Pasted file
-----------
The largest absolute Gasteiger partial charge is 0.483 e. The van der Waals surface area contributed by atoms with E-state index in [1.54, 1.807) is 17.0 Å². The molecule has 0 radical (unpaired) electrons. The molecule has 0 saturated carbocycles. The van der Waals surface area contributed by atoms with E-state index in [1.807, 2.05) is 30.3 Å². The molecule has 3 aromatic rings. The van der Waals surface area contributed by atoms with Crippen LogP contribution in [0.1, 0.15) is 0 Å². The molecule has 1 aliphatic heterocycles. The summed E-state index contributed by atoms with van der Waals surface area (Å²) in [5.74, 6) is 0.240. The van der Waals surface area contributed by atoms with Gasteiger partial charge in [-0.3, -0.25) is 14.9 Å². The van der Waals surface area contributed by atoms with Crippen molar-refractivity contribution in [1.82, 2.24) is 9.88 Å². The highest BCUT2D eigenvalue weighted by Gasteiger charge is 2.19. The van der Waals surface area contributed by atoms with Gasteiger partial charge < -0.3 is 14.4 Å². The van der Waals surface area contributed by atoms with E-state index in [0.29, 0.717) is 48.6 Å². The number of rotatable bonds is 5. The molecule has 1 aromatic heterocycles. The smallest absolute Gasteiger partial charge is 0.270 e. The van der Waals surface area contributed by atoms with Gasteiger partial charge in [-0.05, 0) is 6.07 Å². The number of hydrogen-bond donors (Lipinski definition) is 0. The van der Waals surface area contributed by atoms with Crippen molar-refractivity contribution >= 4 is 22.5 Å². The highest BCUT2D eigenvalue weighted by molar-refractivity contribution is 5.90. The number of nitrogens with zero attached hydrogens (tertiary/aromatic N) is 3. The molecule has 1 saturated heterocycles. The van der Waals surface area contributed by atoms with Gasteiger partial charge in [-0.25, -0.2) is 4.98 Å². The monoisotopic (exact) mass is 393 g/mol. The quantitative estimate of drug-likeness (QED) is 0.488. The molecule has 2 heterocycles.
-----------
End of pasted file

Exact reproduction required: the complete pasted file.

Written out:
The largest absolute Gasteiger partial charge is 0.483 e. The van der Waals surface area contributed by atoms with E-state index in [1.54, 1.807) is 17.0 Å². The molecule has 0 radical (unpaired) electrons. The molecule has 0 saturated carbocycles. The van der Waals surface area contributed by atoms with E-state index in [1.807, 2.05) is 30.3 Å². The molecule has 3 aromatic rings. The van der Waals surface area contributed by atoms with Crippen LogP contribution in [0.1, 0.15) is 0 Å². The molecule has 1 aliphatic heterocycles. The summed E-state index contributed by atoms with van der Waals surface area (Å²) in [5.74, 6) is 0.240. The van der Waals surface area contributed by atoms with Gasteiger partial charge in [-0.3, -0.25) is 14.9 Å². The van der Waals surface area contributed by atoms with Crippen molar-refractivity contribution in [1.82, 2.24) is 9.88 Å². The highest BCUT2D eigenvalue weighted by Gasteiger charge is 2.19. The van der Waals surface area contributed by atoms with Gasteiger partial charge < -0.3 is 14.4 Å². The van der Waals surface area contributed by atoms with E-state index in [0.29, 0.717) is 48.6 Å². The number of rotatable bonds is 5. The molecule has 1 aromatic heterocycles. The smallest absolute Gasteiger partial charge is 0.270 e. The van der Waals surface area contributed by atoms with Gasteiger partial charge in [-0.05, 0) is 6.07 Å². The number of hydrogen-bond donors (Lipinski definition) is 0. The van der Waals surface area contributed by atoms with Crippen molar-refractivity contribution >= 4 is 22.5 Å². The highest BCUT2D eigenvalue weighted by molar-refractivity contribution is 5.90. The number of nitrogens with zero attached hydrogens (tertiary/aromatic N) is 3. The molecule has 1 saturated heterocycles. The van der Waals surface area contributed by atoms with Gasteiger partial charge in [-0.25, -0.2) is 4.98 Å². The monoisotopic (exact) mass is 393 g/mol. The quantitative estimate of drug-likeness (QED) is 0.488. The molecule has 2 heterocycles.